Periscope: Another Tool in the Author’s Belt – With Author Carrie Wisehart

IMG_0017The app Periscope came to life about a year ago because the developers wondered what it would be like to see through someone else’s eyes. That’s essentially what Periscope is: your own live video broadcast for anyone to view.

Periscope is a great tool for authors to use – a live video option that welcomes readers and fans into their homes, their lives, and their bubbles. Readers feel like they “know you” because they are in real time with you.

The most popular Periscopes are short videos that lock in on something unique that followers are interesting in seeing. One author I follow reads bedtime stories. Another speaker does Friday Fives – five interesting facts.

So how does Periscope work?

periscopeThe screen on your phone looks like this. When you download the app and open it, it will ask you to enable your camera, your microphone, and your location. You want to do all three.

When you come to the home screen, you’ll see four icons at the bottom.

The television icon is the home screen. It will tell you if anyone you are currently following is LIVE, or if anyone you follow has broadcasted recently.

The world icon is a map or list of the different broadcasting opportunities you can watch or explore.

The people icon is your friends, which you can choose to import from Twitter.

When you open the third icon, you will see this screen. periscope screenThis is where you can control WHO can see your broadcast.

Unless you have followers (you pick these up on Twitter and by asking your social media followers to follow you on Periscope) anyone can tune in to your broadcast if you don’t lock it (the lock icon).

The thought bubble icon allows you to choose if people can chat during your broadcast. If you allow ANYONE to view your broadcast, I would suggest turning chat OFF, because you never know what people might say. But if you have readers following, this is a way you can LIVE chat with them while you broadcast!

Twitter is important, because if you choose the icon, it announces to the world that you are LIVE and broadcasting – and they can tune in.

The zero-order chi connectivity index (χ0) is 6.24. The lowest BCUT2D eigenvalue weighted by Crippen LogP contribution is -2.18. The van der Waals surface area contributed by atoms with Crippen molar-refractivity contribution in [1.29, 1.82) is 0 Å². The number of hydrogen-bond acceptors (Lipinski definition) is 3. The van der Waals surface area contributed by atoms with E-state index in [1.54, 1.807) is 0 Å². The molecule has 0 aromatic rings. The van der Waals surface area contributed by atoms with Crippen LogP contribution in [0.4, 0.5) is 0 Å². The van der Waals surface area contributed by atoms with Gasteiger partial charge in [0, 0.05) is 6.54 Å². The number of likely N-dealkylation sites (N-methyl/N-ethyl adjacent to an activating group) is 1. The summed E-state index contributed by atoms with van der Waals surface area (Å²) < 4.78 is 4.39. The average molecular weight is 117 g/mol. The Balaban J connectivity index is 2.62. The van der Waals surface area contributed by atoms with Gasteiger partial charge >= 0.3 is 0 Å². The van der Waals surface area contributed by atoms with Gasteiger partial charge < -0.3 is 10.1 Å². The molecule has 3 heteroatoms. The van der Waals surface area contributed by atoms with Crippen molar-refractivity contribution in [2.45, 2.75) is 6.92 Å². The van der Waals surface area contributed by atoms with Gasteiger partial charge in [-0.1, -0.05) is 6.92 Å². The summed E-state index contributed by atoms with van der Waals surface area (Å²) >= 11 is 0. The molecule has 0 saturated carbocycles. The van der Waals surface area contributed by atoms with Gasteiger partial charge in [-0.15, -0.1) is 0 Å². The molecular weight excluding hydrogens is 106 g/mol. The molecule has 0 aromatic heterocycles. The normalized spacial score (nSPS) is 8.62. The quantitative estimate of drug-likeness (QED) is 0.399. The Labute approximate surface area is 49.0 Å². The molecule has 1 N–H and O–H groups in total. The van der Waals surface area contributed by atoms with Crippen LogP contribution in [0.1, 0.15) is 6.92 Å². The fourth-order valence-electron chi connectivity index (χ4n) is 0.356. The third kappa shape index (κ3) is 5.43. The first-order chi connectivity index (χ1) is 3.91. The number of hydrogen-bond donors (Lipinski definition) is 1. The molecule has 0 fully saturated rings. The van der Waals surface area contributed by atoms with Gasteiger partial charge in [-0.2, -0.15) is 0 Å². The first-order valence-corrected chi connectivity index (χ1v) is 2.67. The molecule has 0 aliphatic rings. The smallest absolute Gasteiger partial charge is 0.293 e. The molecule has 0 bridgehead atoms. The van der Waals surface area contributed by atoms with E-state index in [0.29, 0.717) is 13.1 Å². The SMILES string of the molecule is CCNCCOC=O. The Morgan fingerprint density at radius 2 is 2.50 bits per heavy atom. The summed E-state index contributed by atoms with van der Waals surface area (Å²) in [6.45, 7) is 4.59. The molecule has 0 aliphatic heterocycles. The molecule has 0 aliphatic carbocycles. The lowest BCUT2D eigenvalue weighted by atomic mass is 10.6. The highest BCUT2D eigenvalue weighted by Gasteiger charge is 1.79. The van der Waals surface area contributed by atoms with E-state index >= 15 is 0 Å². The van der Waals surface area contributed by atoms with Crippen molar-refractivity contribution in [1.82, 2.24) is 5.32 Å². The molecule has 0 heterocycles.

The most important part of the broadcast is the “What are you seeing now” at the top of the screen. This will capture the attention of people. You need a catchy, unique phrase, possibly with hashtags that will grab people and usher them into your LIVE video experience. The phrase you choose will determine whether or not people tune in and watch your broadcast.

And that is the perfect word to use: EXPERIENCE. People who use Periscope want to experience something unique – it helps them connect with authors they love in a way that is different than recorded video on YouTube. It is real time and live, and you can help readers see your authentic self.

So add Periscope to one of the many tools you can use to launch books, surprise readers, and show them that authors are people, too!


Carrie Wisehart

Carrie is a teacher, author, speaker, bicyclist and joy-chooser who is living the best day ever adventure every single day.

Visit Carrie at her own blog, or check her out on Twitter @WisehartCFC, Instagram @carrielane, or Facebook.

How have you used or seen others use periscope?


About Michelle Lim

Author Michelle Lim is the Brainstorming/Huddle Coach with My Book Therapy Press and the Midwest Zone Director for American Christian Fiction Writers. Michelle’s romantic suspense is represented by Karen Solem of Spencillhill Associates and has gained contest recognition in the Frasier, the Genesis, and the Phoenix Rattler, winning the Genesis in 2015 for her genre. Michelle writes devotionals for The Christian Pulse Online Magazine and Putting On The New. Since her nonfiction book release, Idea Sparking: How To Brainstorm Conflict In Your Novel, through public speaking and online chats Michelle helps writers discover the revolutionary power of brainstorming to bring new life to their stories.

3 thoughts on “Periscope: Another Tool in the Author’s Belt – With Author Carrie Wisehart

  1. Michelle Lim says:

    Thanks, Carrie! I appreciate the help in learning this new technology.

  2. Thanks for having me, Michelle!

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